Although the precise definition of comparative effectiveness research is a matter of some debate, as its name suggests it compares the efficacy, safety, and sometimes the cost of available treatment options for a given medical condition. Old drugs are compared with new drugs, surgical treatments with nonsurgical options, wait-and-see approaches with radical interventions. This research is quite unlike the kinds of clinical trials that drug and device companies conduct or sponsor in order to obtain FDA approval for their products. For one thing, it compares a range of available treatment options, instead of just pitting the company’s drug or device against a placebo. In addition, comparative effectiveness research often uses a more diverse patient population in a broader range of clinical contexts to get closer to “real world” use.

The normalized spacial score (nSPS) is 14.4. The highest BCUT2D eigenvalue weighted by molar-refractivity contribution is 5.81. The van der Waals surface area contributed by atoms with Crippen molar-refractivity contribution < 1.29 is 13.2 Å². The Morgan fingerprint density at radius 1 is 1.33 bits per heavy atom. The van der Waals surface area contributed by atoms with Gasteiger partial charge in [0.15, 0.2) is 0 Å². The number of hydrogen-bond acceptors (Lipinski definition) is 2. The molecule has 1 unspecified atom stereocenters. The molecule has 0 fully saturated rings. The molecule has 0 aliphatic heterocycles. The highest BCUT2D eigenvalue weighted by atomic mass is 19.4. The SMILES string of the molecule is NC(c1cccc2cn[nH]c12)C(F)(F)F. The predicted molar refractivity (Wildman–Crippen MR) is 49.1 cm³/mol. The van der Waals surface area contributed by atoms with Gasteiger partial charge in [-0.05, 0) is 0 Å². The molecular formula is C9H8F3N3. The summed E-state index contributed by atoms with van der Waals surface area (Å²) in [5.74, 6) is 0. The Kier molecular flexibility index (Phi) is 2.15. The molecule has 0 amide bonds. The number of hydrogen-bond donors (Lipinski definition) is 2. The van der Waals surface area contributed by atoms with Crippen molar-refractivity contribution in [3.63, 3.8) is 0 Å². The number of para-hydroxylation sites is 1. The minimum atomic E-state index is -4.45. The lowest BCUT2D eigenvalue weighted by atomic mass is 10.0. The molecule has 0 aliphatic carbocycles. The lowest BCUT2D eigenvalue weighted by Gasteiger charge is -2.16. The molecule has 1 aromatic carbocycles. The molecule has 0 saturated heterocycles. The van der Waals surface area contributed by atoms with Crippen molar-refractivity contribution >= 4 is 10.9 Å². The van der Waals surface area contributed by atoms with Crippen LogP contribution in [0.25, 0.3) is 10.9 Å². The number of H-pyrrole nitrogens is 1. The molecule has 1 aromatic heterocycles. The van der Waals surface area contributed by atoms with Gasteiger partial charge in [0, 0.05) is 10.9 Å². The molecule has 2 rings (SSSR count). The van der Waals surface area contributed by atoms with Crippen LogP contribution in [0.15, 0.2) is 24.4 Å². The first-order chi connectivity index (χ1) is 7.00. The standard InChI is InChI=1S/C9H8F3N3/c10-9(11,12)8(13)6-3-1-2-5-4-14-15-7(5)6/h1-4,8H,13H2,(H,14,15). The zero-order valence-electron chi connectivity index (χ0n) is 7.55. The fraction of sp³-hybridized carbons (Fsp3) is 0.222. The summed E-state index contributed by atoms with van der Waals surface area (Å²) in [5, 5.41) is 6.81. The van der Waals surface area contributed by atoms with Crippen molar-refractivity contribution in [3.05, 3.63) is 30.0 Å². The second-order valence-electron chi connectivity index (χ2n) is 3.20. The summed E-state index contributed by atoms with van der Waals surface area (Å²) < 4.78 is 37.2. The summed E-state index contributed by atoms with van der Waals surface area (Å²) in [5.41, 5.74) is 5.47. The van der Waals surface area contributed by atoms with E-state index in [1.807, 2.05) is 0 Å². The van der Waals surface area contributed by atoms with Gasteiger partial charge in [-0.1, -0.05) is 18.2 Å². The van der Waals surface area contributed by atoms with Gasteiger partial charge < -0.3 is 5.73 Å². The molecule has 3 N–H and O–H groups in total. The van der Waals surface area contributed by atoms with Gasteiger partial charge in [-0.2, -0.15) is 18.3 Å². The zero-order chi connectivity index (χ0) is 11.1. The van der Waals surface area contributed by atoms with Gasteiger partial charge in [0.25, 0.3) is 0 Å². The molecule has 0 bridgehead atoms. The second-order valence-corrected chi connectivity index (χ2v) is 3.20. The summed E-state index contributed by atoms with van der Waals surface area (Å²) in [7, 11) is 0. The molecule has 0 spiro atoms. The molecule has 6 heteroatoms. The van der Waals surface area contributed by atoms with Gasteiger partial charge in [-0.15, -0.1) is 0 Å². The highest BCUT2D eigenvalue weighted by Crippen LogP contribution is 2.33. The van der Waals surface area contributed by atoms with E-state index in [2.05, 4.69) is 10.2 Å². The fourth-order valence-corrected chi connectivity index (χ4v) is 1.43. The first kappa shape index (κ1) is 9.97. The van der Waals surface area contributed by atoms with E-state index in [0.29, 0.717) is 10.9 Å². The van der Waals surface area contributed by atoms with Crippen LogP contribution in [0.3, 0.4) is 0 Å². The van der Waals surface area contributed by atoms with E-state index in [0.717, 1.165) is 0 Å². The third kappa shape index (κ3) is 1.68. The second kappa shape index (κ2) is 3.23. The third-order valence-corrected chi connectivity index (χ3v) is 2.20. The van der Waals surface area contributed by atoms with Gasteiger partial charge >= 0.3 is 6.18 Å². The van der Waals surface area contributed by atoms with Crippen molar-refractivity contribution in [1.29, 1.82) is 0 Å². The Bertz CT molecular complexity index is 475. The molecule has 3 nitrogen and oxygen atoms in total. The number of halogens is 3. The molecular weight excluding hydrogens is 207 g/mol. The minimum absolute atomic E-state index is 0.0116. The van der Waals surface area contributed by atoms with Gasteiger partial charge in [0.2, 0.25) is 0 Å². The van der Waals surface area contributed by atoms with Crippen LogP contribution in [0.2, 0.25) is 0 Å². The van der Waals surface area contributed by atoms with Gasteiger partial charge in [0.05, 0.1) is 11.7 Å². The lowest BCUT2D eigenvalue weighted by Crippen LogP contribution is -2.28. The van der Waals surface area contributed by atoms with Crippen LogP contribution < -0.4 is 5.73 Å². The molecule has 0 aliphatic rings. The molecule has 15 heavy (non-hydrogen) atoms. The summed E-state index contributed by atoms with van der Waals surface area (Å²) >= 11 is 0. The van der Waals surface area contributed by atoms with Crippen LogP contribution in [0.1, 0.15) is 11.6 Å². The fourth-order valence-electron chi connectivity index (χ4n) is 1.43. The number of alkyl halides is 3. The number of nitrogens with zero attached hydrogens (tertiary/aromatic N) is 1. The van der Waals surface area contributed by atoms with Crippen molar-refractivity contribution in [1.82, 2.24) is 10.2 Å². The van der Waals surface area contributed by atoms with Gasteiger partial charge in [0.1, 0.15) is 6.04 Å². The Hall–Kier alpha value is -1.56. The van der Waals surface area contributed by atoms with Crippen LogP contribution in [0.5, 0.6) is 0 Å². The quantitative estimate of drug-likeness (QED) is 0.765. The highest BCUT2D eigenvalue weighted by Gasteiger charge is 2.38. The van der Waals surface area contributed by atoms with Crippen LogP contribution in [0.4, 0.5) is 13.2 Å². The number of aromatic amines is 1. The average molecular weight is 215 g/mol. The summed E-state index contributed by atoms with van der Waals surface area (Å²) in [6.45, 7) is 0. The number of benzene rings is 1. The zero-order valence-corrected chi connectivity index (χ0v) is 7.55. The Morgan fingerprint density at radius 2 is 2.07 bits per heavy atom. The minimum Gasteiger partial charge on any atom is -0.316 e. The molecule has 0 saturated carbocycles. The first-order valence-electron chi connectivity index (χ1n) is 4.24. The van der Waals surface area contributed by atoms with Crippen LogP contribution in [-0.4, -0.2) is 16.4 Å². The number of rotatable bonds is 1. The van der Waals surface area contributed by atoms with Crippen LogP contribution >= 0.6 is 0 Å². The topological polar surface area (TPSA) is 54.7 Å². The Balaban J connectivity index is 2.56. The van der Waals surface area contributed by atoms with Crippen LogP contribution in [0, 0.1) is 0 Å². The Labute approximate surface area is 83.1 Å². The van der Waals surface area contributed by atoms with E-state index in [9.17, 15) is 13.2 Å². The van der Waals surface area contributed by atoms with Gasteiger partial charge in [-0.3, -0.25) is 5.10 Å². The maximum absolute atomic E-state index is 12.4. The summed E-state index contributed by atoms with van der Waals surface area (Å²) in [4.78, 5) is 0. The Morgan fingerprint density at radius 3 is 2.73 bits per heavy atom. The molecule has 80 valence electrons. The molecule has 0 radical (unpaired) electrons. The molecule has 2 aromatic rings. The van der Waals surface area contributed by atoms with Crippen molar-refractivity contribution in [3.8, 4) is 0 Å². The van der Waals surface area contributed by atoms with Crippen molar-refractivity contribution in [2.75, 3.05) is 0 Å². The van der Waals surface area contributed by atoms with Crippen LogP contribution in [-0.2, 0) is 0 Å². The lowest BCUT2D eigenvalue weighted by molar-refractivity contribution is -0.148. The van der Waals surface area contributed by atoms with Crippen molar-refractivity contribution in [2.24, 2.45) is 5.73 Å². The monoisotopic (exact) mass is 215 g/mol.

Federal money has been used for this kind of research for some time. In 1997, the Agency for Healthcare Research and Quality (AHRQ) began providing funding mainly to academic institutions for the development of Evidence-based Practice Center reports, which would review the available literature on a wide range of clinical topics, beginning with the diagnosis of sleep apnea, rehabilitation for traumatic brain injury, and the pharmacological treatment of alcoholism. In 2003, the Medicare Modernization Act authorized AHRQ to extend this work to include the funding of new research, as well as dissemination of its results to a variety of audiences. The stimulus money was a considerable boost to these efforts—in 2009, the appropriation to AHRQ for comparative effectiveness research was $300 million, ten times what it had received for those activities the year before.
Academic detailers are providing the kind of analysis that is quite a bit closer to the calculus physicians are supposed to be undertaking each time they write a script.